SERA regulations pitfall

Panic averted (for the UK at least)!  A new regulation was due to come into force in April 2017 by SERA (Standardised European Rules of the Air)  which would have been very bad for any landing site in Europe that sits in controlled airspace (i.e. class D in the Uk).

If you are operating into an HLS (Helicopter Landing Site) within controlled airspace, ATC (Air traffic control) would not be able to give you a clearance to take off from that site either VFR (Visual flight rules) or SVFR (Special Visual flight rules).  This was the NATS-part 1 interpretation of the new regulations and local ATCs will be following that policy. 

Some quick-thinking by the UK’s CAA saved the day for UK piliots.  They issued a “Supplementary Instruction 2017/02v5 to the CAP 493 MATS (Manual of Air Traffic Services) where they deem all PPL pilots as “accredited weather observers”.  In full :

For the purpose of observing the meteorological conditions at an uncontrolled and/or unlicenced aerodrome or operating site located within a control zone, and assessing whether those conditions satisfy the minima specified in SERA.5005(b) and SERA.5010(c) as appropriate, the Civil Aviation Authority deems the following to be competent to act as ‘accredited observers’ as required within Regulation (EU) 923/2012 Article 2(82) for their flight:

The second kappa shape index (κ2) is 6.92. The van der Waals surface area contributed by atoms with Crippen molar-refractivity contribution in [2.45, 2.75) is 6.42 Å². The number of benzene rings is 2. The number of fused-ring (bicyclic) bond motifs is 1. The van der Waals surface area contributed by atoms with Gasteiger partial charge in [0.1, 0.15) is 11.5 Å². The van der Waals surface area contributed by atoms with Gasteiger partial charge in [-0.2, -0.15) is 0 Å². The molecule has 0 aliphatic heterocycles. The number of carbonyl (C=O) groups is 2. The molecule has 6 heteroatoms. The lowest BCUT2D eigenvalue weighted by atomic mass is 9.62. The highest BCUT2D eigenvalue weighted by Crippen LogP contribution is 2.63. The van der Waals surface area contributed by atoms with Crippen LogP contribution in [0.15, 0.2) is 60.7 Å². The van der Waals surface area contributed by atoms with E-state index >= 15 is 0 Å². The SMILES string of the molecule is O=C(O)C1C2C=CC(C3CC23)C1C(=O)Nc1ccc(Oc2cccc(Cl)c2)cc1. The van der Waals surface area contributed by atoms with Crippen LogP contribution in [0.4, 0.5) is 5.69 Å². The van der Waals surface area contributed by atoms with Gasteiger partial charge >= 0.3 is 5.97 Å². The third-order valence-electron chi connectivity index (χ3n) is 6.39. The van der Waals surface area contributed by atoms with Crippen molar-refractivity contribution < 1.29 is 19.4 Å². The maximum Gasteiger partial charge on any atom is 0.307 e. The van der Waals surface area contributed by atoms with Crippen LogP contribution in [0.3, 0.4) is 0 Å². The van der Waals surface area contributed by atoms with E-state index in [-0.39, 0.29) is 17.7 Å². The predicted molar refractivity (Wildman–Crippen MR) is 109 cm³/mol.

(a) The holders of valid EASA Flight Crew Licences, valid National Flight Crew Licences and Certificates issued by, or on behalf of, the United Kingdom Civil Aviation Authority, and third country licences deemed valid in accordance with Article 150 of the Air Navigation Order 2016; and

(b) A student pilot-in-command (SPIC) who has passed the theoretical knowledge examination in meteorology toward the grant of a EASA Flight Crew Licence or National Flight Crew Licence or Certificate issued by, or on behalf of, the United Kingdom Civil Aviation Authority within the preceding two years.

We have not been able to ascertain the situation for the other member states, in particular France and Italy, where we have plenty of HLS’s situated within controlled airspace.

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